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YouTube warns of major phishing hack in progress (Includes interview)

According to Hyperbeast, a range of popular YouTubers have been targeted in highly coordinated cyberattacks in recent days. The hackers look to be directly targeting influencers across many different channel genres, deploying phishing methods. By sending convincing emails to YouTube influencers directing them to a seemingly legitimate Google login page, hackers are attempting to steal login credentials and take over accounts.

In some cases the hacks have been effective. ZD Net has reported that the channels for Musafir (1.3 million YouTube subscribers), Troy Sowers (114,000 subscribers), maxtchekvids (48,000), PURE Function (39,000), and others had been affected. Most of those targeted are part of the YouTube car community.

A YouTube video from Life of Palos explains the hack in more detail (at the 1’52” mark):

Daily Dot notes that it is speculated that the hackers bypassed two-factor authentication on the affected channels through the use of a phishing toolkit called Modlishka that can capture the SMS codes sent by two-factor authentication.

The hack highlights some serious cybersecurity flaws, according to Will LaSala, Director Security Solutions, OneSpan. He tells Digital Journal: “This incident shows that despite YouTube’s countermeasures, many users still fall into the trap of phishing scams, with serious consequences such as compromising accounts.”

In terms of what needs to happen to protect users, LaSala states: “It is crucial for organizations like YouTube to implement a multi-layered approach to security in order to safeguard against phishing attacks. When it comes to phishing, properly implemented multi-factor authentication (MFA) methods are a much stronger deterrent than single-factor username and password.”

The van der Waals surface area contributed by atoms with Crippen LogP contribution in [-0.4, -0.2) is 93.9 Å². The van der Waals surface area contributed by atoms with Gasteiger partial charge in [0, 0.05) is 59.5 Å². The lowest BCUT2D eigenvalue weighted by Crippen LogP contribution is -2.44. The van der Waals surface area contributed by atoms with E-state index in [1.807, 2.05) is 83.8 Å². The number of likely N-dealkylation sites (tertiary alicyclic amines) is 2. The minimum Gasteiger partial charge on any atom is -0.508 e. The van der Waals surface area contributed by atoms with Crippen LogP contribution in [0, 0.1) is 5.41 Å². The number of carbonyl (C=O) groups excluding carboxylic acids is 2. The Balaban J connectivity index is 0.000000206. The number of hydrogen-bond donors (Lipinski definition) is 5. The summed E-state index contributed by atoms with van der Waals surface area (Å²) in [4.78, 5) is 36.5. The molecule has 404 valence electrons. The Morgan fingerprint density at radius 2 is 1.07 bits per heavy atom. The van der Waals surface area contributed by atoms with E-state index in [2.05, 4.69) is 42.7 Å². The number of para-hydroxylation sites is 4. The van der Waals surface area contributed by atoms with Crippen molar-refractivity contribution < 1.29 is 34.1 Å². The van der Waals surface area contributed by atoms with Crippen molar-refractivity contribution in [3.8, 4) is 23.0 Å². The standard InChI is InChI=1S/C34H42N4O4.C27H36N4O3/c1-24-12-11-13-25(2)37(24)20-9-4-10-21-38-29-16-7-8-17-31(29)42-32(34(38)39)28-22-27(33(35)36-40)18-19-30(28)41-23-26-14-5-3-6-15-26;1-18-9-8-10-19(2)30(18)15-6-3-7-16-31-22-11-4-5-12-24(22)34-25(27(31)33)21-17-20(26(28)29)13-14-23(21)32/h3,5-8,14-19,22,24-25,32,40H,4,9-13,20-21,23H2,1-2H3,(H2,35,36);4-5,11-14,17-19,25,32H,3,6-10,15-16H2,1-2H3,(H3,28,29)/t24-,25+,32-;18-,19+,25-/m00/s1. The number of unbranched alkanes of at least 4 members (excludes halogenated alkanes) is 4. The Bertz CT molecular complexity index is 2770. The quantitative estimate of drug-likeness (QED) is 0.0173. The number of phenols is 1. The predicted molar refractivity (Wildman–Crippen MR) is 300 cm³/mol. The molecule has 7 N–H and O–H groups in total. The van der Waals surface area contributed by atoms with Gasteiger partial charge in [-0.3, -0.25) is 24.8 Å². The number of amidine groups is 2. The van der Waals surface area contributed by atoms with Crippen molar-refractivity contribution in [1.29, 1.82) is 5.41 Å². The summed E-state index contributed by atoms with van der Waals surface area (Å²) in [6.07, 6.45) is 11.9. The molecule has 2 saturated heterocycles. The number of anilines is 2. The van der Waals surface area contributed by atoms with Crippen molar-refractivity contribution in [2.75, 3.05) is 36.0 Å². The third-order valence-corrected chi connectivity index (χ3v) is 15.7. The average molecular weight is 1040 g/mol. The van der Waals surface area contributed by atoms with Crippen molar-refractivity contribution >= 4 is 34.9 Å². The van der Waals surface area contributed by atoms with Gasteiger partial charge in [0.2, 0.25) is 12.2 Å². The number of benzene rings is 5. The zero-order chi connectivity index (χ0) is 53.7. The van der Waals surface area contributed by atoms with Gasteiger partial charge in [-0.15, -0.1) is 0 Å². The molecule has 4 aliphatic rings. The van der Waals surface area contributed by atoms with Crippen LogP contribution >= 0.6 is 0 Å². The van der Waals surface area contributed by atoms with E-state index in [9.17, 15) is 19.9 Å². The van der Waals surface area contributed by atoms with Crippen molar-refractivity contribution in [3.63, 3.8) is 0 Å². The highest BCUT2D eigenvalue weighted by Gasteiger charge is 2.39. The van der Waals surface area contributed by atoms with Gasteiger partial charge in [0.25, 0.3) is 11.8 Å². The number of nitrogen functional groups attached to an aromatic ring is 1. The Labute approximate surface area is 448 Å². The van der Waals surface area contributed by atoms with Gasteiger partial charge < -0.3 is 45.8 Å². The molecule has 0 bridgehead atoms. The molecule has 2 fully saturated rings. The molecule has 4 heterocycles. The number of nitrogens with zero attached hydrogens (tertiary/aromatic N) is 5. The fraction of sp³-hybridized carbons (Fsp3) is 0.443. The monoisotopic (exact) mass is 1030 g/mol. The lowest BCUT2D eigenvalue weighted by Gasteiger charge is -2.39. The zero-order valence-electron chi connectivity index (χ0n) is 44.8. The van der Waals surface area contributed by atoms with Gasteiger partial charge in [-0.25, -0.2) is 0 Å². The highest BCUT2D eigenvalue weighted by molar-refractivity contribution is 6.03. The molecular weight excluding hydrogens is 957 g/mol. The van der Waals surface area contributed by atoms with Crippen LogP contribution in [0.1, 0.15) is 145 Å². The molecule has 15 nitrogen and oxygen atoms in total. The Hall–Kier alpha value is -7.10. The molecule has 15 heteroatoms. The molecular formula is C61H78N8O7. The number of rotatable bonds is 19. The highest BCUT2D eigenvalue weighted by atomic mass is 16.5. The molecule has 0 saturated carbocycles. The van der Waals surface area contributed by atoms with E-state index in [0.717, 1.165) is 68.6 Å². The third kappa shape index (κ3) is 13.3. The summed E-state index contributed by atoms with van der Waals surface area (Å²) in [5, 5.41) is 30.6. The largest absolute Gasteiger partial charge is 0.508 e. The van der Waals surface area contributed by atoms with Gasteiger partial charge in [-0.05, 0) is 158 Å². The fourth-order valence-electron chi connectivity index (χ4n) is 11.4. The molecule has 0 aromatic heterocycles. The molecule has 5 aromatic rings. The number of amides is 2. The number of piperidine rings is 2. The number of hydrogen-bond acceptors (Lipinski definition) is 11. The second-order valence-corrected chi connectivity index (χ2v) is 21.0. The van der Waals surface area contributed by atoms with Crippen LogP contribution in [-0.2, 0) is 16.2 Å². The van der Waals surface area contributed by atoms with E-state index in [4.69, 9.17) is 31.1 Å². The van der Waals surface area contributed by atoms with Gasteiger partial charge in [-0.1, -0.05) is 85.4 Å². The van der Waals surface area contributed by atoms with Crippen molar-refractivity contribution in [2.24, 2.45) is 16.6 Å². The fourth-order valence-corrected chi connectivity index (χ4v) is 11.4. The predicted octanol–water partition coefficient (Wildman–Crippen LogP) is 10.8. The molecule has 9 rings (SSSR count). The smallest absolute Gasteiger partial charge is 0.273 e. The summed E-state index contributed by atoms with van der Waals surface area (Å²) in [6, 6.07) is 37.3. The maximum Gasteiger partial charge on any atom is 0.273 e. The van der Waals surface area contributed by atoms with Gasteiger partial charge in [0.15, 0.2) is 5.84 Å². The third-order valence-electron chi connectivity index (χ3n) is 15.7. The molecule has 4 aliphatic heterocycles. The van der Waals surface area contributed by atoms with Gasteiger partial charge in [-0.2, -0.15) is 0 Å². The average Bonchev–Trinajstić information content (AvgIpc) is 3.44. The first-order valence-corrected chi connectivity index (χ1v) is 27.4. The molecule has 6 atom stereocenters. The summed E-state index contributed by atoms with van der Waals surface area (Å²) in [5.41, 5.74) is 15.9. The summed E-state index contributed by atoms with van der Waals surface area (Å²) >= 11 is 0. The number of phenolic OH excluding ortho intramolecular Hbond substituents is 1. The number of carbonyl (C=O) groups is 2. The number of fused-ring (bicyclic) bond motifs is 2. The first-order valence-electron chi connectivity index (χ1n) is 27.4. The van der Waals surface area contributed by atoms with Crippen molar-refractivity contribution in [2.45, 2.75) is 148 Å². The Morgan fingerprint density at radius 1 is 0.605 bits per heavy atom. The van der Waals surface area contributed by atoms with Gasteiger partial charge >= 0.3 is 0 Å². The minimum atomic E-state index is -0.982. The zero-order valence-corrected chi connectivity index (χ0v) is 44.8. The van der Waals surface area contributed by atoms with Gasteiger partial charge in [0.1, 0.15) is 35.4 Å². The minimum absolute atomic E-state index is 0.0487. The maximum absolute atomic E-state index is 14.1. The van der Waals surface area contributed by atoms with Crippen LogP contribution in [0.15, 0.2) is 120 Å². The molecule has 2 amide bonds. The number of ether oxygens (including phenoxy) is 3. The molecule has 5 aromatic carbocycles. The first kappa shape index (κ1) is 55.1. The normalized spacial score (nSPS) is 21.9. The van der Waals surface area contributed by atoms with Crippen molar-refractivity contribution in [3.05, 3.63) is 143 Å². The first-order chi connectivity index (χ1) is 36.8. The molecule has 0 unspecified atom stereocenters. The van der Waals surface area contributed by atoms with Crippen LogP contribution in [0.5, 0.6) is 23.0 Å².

Explaining multi-factor authentication in greater detail, LaSala adds: “MFA requires that people prove their identity using two or more verification methods before they can be authenticated and given access. So even if one factor is compromised in a phishing attack, hackers still have at least one more barrier before breaking into the target.”

Written By

Dr. Tim Sandle is Digital Journal's Editor-at-Large for science news. Tim specializes in science, technology, environmental, and health journalism. He is additionally a practising microbiologist; and an author. He is also interested in history, politics and current affairs.

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